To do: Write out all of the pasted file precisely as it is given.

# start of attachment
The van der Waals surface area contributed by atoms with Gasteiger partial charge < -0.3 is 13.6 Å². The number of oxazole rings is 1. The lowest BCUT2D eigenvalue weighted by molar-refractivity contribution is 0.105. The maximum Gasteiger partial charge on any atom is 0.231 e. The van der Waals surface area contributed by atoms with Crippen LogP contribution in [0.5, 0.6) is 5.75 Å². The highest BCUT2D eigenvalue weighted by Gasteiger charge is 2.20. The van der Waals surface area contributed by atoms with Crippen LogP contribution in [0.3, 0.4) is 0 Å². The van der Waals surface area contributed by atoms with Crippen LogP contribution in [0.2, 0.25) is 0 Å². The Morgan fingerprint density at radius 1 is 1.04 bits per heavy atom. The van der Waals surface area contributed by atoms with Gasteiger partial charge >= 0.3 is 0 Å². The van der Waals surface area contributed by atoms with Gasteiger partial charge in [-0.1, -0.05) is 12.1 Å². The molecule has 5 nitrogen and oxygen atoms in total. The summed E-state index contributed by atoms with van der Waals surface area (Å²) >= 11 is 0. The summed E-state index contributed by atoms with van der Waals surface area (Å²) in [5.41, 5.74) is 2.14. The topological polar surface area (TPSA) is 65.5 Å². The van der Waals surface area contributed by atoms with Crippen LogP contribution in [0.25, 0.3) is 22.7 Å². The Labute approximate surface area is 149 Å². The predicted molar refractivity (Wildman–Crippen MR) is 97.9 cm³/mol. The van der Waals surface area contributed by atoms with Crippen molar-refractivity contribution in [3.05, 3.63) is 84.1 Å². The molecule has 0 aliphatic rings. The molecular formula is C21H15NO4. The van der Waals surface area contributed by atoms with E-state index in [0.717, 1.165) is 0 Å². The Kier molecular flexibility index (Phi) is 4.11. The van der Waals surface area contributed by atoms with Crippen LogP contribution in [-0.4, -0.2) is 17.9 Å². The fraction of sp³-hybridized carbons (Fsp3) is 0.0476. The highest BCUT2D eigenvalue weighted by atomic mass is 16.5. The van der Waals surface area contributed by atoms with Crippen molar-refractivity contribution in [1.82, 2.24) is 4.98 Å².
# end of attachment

The van der Waals surface area contributed by atoms with Gasteiger partial charge < -0.3 is 13.6 Å². The number of oxazole rings is 1. The lowest BCUT2D eigenvalue weighted by molar-refractivity contribution is 0.105. The maximum Gasteiger partial charge on any atom is 0.231 e. The van der Waals surface area contributed by atoms with Crippen LogP contribution in [0.5, 0.6) is 5.75 Å². The highest BCUT2D eigenvalue weighted by Gasteiger charge is 2.20. The van der Waals surface area contributed by atoms with Crippen LogP contribution in [0.3, 0.4) is 0 Å². The van der Waals surface area contributed by atoms with Crippen LogP contribution in [0.2, 0.25) is 0 Å². The Morgan fingerprint density at radius 1 is 1.04 bits per heavy atom. The van der Waals surface area contributed by atoms with Gasteiger partial charge >= 0.3 is 0 Å². The van der Waals surface area contributed by atoms with Gasteiger partial charge in [-0.1, -0.05) is 12.1 Å². The molecule has 5 nitrogen and oxygen atoms in total. The summed E-state index contributed by atoms with van der Waals surface area (Å²) >= 11 is 0. The summed E-state index contributed by atoms with van der Waals surface area (Å²) in [5.41, 5.74) is 2.14. The topological polar surface area (TPSA) is 65.5 Å². The van der Waals surface area contributed by atoms with Crippen LogP contribution in [0.25, 0.3) is 22.7 Å². The Labute approximate surface area is 149 Å². The predicted molar refractivity (Wildman–Crippen MR) is 97.9 cm³/mol. The van der Waals surface area contributed by atoms with Crippen molar-refractivity contribution in [3.05, 3.63) is 84.1 Å². The molecule has 0 aliphatic rings. The molecular formula is C21H15NO4. The van der Waals surface area contributed by atoms with E-state index in [0.717, 1.165) is 0 Å². The Kier molecular flexibility index (Phi) is 4.11. The van der Waals surface area contributed by atoms with Crippen LogP contribution in [-0.4, -0.2) is 17.9 Å². The fraction of sp³-hybridized carbons (Fsp3) is 0.0476. The highest BCUT2D eigenvalue weighted by atomic mass is 16.5. The van der Waals surface area contributed by atoms with Crippen molar-refractivity contribution in [1.82, 2.24) is 4.98 Å².